Research Fellow in Air Quality Modelling

United Kingdom
£33,797 to £40,322 p.a.
Oct 18, 2020
Oct 22, 2020
Organization Type
University and College
Full Time
Agriculture is a substantial contributor to emissions of greenhouse gases (GHGs) such as carbon dioxide, methane and nitrous oxide, but it is also impacted by the climate change caused by increased atmospheric concentrations of these GHGs. This situation has led to the 'climate smart agriculture' (CSA) approach, which identifies agricultural management practices and technologies to reduce emissions, whilst simultaneously enhancing productivity and improving farmers' livelihoods.

However, agriculture also contributes substantially to air pollution through emissions of nitrogen oxides, ammonia and aerosols in addition to the more well-known GHGs. Together these emissions contribute to air pollutants of which secondary ozone and aerosols (PM) are arguably the most important, damaging both human health and arable crop productivity.

These agricultural emissions contribute to substantial air quality problems in China. Poor air quality (due to elevated PM) is estimated to be responsible for between 0.35 to 1.2 million premature deaths per year in China. Ozone pollution has also been estimated to induce wheat yield losses of between 3 and 12% per year. However, the nature of these environmental challenges also offer opportunities for innovative solutions, specifically to extend the CSA approach to include air pollutant emissions and impacts and apply this in China.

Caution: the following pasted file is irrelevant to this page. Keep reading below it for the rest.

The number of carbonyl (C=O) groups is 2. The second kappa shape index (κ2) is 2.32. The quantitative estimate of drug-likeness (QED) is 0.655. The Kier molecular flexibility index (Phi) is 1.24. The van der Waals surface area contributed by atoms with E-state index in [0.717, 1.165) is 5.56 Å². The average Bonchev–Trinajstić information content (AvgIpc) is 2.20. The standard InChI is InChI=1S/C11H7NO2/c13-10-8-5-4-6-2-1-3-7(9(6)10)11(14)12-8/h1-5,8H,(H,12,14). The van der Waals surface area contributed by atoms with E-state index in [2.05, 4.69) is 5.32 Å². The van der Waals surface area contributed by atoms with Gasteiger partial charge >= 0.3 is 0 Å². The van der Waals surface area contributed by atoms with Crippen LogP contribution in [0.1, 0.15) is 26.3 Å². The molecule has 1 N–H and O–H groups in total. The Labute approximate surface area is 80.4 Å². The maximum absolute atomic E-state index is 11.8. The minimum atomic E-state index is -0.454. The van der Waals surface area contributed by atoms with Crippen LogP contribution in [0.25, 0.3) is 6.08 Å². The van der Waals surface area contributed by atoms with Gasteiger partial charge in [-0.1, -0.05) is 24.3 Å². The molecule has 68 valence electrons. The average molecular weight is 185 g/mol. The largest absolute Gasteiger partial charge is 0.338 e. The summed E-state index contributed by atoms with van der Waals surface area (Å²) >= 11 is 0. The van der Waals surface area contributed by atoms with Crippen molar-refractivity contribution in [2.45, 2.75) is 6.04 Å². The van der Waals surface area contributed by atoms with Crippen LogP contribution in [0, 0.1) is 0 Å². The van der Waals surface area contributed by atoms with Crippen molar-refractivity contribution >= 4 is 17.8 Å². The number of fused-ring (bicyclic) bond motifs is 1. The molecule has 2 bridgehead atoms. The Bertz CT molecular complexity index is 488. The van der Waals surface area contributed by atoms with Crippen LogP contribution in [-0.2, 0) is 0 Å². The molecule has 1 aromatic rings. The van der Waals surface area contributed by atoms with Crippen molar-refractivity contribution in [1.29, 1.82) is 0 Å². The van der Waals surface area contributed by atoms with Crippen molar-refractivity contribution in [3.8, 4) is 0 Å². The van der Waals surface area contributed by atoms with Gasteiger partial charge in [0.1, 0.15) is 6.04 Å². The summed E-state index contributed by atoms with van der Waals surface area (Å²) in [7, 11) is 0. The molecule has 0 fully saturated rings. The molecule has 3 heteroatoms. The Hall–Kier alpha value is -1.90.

The University of Leeds is a partner in a newly funded project for Pollution and Climate Smart Agriculture in China (PaCSAC). Our role is to conduct atmospheric modelling to investigate the impact of air pollution on agriculture, specifically through the deposition of ozone and the interaction of aerosols with photosynthetically active radiation. We will also use models to test the benefit of satellite ozone observations for addressing crop-ozone impacts.

To explore the post further or for any queries you may have, please contact:

Prof. Martyn Chipperfield

Tel: +44 (0)113 343 6459, email:

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